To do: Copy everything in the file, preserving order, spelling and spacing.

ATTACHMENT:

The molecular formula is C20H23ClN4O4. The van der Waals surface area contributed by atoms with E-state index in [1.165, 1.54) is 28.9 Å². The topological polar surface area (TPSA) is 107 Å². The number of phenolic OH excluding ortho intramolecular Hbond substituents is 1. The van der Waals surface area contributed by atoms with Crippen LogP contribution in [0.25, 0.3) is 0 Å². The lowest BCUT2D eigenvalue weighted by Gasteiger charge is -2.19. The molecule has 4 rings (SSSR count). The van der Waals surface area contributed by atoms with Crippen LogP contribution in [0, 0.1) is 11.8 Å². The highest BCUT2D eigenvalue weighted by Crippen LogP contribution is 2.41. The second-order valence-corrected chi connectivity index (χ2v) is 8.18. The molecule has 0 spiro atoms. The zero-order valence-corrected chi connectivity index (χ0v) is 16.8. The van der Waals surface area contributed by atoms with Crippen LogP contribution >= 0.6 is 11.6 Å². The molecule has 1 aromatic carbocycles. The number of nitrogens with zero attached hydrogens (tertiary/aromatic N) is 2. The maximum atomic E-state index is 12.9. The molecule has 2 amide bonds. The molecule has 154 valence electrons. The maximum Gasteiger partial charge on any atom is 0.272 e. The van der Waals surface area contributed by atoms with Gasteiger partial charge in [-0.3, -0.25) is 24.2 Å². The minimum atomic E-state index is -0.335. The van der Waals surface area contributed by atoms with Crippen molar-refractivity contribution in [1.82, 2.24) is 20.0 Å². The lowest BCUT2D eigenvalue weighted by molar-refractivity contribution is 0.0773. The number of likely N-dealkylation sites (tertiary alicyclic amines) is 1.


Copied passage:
The molecular formula is C20H23ClN4O4. The van der Waals surface area contributed by atoms with E-state index in [1.165, 1.54) is 28.9 Å². The topological polar surface area (TPSA) is 107 Å². The number of phenolic OH excluding ortho intramolecular Hbond substituents is 1. The van der Waals surface area contributed by atoms with Crippen LogP contribution in [0.25, 0.3) is 0 Å². The lowest BCUT2D eigenvalue weighted by Gasteiger charge is -2.19. The molecule has 4 rings (SSSR count). The van der Waals surface area contributed by atoms with Crippen LogP contribution in [0, 0.1) is 11.8 Å². The highest BCUT2D eigenvalue weighted by Crippen LogP contribution is 2.41. The second-order valence-corrected chi connectivity index (χ2v) is 8.18. The molecule has 0 spiro atoms. The zero-order valence-corrected chi connectivity index (χ0v) is 16.8. The van der Waals surface area contributed by atoms with Crippen LogP contribution >= 0.6 is 11.6 Å². The molecule has 1 aromatic carbocycles. The number of nitrogens with zero attached hydrogens (tertiary/aromatic N) is 2. The maximum atomic E-state index is 12.9. The molecule has 2 amide bonds. The molecule has 154 valence electrons. The maximum Gasteiger partial charge on any atom is 0.272 e. The van der Waals surface area contributed by atoms with Gasteiger partial charge in [-0.3, -0.25) is 24.2 Å². The minimum atomic E-state index is -0.335. The van der Waals surface area contributed by atoms with Crippen molar-refractivity contribution in [1.82, 2.24) is 20.0 Å². The lowest BCUT2D eigenvalue weighted by molar-refractivity contribution is 0.0773. The number of likely N-dealkylation sites (tertiary alicyclic amines) is 1.